The African Export-Import Bank (Afreximbank) and the United Nations Economic Commission for Africa (ECA) have signed a framework agreement with the Democratic Republic of Congo and Zambia for the establishment of special economic zones for the production of electric vehicles and batteries as the continent looks to add value to surging demand for its critical minerals.
Both countries have major reserves of some of the critical minerals needed to produce batteries for electric vehicles and other technologies key to the green energy transition: the DRC accounts for approximately 70% of global cobalt supply and 88% of cobalt exports, and the two countries collectively contribute 11% of all copper supply globally. Both countries also possess reserves of lithium, a key ingredient in electric vehicle batteries. But until now both nations been relegated to the role of suppliers of unprocessed critical minerals to foreign manufacturers.
In order to ensure that the countries move higher up in the value chain, Afreximbank and ECA will lead the establishment of an operating company in consortium with public and private investors and Afreximbank’s impact fund subsidiary, the Fund for Export Development in Africa. The new company will develop special economic zones (SEZs) dedicated to the production of battery precursors, batteries, and electric vehicles, in both nations.
SEZs come in many forms, and their effectiveness in Africa is the topic of much debate, but they are usually geographically limited areas where companies enjoy tax benefits and other legal privileges, set up in order to attract foreign investment and boost employment.
ARISE Integrate Industrial Platform, a pan-African infrastructure developer, has been selected as the technical consultant to conduct the pre-feasibility study for the establishment of the SEZs in DRC and Zambia.
The organisers say the project “will deploy well-established and proven EV technology that will enable both countries to exploit their mineral resources at scale. It will accelerate the manufacture of pre-export value added products, enabling them to capture more value within these states and it will result in new demand for skilled engineers with technical expertise, providing a significant boost to local labour markets.”
But as African Business reported in January, there are significant barriers to the establishment of battery manufacturing facilities in Africa. No single African country has all the minerals required to produce batteries, meaning that countries will need to pool mineral supplies to achieve the minimum scale and reliability, according to the Natural Resource Governance Institute’s (NRGI) Triple Win report, as well as making sure that they are not committing too large a share of their minerals for export.
Affordability and a lack of grid-scale charging infrastructure mean that the Africa-wide market for four-wheeled electric vehicles is expected to be small for decades: the value chain for batteries made from nickel, manganese and cobalt (NMC) may thus be confined to producing battery precursor material.
But with larger potential in the African market for two-and-three wheel electric vehicles, which use lithium, iron and phosphate (LFP) batteries – industries based on battery chemistry could be viable, NRGI suggests. That will require investment in cell manufacturing plants, which could be eased along by support for domestic two and three-wheeled EV manufacturers, more lithium discoveries and regional coordination on lithium refining.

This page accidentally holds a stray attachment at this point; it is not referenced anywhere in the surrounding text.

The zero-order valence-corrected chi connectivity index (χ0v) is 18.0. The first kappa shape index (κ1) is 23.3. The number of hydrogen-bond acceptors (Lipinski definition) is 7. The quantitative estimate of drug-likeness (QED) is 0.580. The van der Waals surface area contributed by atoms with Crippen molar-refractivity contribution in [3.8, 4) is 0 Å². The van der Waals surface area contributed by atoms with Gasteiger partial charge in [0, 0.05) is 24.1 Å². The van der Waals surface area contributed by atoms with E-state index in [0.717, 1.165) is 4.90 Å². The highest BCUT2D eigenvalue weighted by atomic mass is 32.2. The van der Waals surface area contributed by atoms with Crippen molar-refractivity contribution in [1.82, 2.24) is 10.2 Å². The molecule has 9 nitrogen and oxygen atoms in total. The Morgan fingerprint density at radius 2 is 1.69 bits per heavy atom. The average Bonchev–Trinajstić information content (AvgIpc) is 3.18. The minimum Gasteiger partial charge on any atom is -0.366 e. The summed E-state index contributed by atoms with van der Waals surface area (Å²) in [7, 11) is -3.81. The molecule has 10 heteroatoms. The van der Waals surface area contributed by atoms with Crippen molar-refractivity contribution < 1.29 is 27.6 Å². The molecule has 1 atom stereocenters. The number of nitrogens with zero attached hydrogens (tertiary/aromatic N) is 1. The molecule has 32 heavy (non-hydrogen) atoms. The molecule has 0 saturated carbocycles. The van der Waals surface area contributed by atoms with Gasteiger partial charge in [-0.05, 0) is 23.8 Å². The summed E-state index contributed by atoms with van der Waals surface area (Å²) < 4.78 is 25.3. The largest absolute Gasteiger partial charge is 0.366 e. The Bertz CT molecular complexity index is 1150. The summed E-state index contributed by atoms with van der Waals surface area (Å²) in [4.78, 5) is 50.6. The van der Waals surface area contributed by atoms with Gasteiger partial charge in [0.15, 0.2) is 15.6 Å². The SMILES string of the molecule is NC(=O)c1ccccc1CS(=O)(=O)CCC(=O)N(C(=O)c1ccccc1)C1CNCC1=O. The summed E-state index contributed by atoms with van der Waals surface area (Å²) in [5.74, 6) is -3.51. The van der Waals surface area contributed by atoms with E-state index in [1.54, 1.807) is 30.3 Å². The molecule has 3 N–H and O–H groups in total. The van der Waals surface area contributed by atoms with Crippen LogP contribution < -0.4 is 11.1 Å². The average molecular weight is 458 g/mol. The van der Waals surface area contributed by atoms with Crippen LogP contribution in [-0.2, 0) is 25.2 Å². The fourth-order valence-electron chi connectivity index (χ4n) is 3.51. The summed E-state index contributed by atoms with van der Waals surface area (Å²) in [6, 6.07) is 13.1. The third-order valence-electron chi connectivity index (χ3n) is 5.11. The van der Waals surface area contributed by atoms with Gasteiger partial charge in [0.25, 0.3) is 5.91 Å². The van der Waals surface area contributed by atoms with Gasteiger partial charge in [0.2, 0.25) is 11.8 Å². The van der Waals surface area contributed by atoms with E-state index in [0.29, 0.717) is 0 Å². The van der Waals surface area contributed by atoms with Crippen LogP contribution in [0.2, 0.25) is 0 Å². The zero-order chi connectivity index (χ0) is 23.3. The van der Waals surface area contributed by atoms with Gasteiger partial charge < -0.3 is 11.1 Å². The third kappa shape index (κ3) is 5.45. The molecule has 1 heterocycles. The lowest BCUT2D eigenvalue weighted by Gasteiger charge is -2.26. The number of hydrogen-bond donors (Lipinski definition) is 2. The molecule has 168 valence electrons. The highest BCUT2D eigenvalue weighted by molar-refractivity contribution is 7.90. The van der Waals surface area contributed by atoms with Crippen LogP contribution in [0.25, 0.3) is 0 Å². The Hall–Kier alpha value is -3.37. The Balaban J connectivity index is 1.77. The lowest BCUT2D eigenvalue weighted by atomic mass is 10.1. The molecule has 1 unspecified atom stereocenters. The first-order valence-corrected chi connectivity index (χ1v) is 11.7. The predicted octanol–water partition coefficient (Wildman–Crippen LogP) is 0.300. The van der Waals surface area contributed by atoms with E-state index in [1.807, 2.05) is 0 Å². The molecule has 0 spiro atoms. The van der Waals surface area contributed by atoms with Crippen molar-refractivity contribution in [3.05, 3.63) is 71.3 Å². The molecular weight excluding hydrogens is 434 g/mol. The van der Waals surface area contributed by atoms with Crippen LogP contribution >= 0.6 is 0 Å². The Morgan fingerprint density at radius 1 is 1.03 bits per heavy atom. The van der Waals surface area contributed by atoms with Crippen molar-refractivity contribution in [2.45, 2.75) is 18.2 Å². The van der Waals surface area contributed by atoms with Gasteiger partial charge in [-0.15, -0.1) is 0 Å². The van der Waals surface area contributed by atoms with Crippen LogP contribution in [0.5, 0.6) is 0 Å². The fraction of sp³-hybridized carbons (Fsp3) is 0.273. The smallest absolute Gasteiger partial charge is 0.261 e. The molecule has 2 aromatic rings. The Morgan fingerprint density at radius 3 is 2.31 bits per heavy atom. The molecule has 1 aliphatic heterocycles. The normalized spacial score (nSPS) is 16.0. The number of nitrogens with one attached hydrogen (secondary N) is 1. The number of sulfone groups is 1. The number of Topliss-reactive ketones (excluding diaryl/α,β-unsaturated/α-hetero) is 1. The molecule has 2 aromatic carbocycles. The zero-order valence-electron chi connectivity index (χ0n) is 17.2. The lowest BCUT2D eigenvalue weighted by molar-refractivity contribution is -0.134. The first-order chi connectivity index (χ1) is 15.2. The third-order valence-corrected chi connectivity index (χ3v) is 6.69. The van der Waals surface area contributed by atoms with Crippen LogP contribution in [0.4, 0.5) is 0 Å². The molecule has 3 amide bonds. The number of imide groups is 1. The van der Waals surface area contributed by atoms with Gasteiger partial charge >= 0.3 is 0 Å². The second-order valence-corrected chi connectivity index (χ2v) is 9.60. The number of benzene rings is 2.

Institutional problems also abound. In a survey of four critical mineral-rich African countries – the DRC (cobalt), Mozambique (graphite), Madagascar (graphite and nickel), and Guinea (bauxite) – the Peterson Institute found that none of the four countries has the energy infrastructure needed to expand capacity for refining – in which raw critical minerals are processed into the ingredients for green energy technologies.
Still, the institutions are confident that the establishment of SEZs in the DRC and Zambia will help the countries to move up the mineral value chain. Antonio Pedro, interim executive secretary of ECA, hailed the agreement as “an important step in ensuring we have the right enabling policies in place for the region to benefit from the so-called green mineral boom”.
Oluranti Doherty, Afreximbank’s director of export development, said: “The execution of this framework agreement testifies to a strong commitment by the governments of the DRC and Zambia, Afreximbank and ECA, as well as other partners, to promote inclusive development of the Battery Electric Vehicle value chain, also rendering the DRC and Zambia globally competitive investment destinations.
At Afreximbank, we are firmly convinced that Industrial Parks and Special Economic Zones are critical tools the continent can deploy to fast-track its industrial infrastructure development, promote Intra-African Trade, accelerate the implementation of the AfCFTA and facilitate Export Development.”
‘Governments need to step up’
In a recent interview with African Business, Ngozi Okonjo-Iweala, director-general of the World Trade Organization, stressed the need for African countries to make themselves part of the supply chain for EVs and insist on agreements to process those minerals on the continent in order to add value and create jobs.
“This is a time for us to make sure we are part of the supply chains for these new products. And we’ve got the minerals that are actually looked for, many of them are on the continent. I think Africans really need to this time, in a concerted fashion, make a case for the part of this supply chain for electric-powered vehicles that everybody is trying to manufacture.
“Our governments need to step up so we can take advantage because I’ve seen investment moving elsewhere,” she commented.